Back in Ireland, as we aged, we’ve got fonder of hotel breaks and Jack has learnt the “grammar” of booking into hotels, the layout of the facilities, is ever alert for in-room mini-bars and, in recent times, the availability of wifi.  As a natural keep-fit fanatic, he really appreciates hotel pools and gyms.  Though for many years we would supervise him in such situations, he is now semi-autonomous and would be far superior to either of us in terms of fitness and sport.   In hotel gyms, with an age policy, we used to have to be on hand to prove his age (though he might be another age at reception to get him sharing the same room as us!).

Having found an ideal place to stay in Abenga, in Italy, in recent years, we paid a number of return visits and Jack got totally familiar with the layout there.  In general, he picks up directions and routines very quickly and we probably underestimate his abilities in that line sometimes.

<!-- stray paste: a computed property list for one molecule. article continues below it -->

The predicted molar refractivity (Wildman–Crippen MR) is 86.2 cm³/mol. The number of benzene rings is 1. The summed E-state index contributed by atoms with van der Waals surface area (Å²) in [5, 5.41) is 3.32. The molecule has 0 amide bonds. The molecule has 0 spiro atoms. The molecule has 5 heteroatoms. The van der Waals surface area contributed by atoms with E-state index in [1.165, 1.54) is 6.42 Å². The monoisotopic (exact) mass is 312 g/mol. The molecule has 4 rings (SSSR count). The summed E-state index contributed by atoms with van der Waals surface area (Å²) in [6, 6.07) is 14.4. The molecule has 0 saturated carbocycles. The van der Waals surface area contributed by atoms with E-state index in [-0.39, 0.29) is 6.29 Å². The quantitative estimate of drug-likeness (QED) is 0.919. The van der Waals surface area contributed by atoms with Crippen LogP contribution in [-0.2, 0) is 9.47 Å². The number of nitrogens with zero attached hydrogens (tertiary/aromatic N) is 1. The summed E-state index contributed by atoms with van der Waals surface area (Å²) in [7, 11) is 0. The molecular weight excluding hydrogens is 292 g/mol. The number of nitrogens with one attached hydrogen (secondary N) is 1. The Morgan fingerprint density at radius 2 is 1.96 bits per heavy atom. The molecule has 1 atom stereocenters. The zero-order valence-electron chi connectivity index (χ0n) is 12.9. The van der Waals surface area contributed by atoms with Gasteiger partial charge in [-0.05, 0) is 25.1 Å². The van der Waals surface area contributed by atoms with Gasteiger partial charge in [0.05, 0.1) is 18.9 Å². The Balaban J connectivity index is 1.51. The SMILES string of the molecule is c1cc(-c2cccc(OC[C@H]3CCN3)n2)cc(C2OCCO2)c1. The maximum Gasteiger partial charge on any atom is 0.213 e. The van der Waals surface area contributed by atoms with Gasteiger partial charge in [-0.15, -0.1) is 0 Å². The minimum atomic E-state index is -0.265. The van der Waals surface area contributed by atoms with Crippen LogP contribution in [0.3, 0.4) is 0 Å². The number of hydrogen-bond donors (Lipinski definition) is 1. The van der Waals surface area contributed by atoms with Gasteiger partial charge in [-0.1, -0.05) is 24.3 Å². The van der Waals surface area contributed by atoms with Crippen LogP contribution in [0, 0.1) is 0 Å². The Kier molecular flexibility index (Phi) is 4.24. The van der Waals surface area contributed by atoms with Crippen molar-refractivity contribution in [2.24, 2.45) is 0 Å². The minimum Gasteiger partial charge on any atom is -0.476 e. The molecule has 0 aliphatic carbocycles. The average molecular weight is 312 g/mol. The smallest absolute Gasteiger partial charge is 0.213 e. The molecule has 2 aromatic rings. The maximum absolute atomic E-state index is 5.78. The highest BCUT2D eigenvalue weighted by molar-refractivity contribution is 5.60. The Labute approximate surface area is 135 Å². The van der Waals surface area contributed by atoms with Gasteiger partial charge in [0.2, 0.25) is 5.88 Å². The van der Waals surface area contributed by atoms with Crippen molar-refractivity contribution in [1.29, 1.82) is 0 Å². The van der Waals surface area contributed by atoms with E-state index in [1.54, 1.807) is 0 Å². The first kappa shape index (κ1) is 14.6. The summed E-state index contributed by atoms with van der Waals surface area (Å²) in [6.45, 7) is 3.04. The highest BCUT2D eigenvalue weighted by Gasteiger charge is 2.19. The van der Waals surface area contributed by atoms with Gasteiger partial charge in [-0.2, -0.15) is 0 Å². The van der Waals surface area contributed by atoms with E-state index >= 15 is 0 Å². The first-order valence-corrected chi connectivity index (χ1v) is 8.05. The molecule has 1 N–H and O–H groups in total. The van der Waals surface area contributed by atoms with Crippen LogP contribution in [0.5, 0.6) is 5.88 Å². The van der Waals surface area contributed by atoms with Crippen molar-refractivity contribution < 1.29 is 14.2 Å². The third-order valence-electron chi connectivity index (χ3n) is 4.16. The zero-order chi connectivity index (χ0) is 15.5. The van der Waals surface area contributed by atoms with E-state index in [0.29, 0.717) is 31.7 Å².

Because of our natural inclinations, travel was going to be a big part of the shared lives of the three of us.   But having seen how it has given Jack confidence and provided an informal education in timetabling, reading, problem-solving, confidence-building, and the successful pursuit of happiness, we would recommend it as a way of boosting the lives of those with special needs who are able for it.

Author Bio

Martin, Evelyn and Jack Conneely live in Castleknock, Dublin 15 (when they are not out and about taking in the best the world has to offer).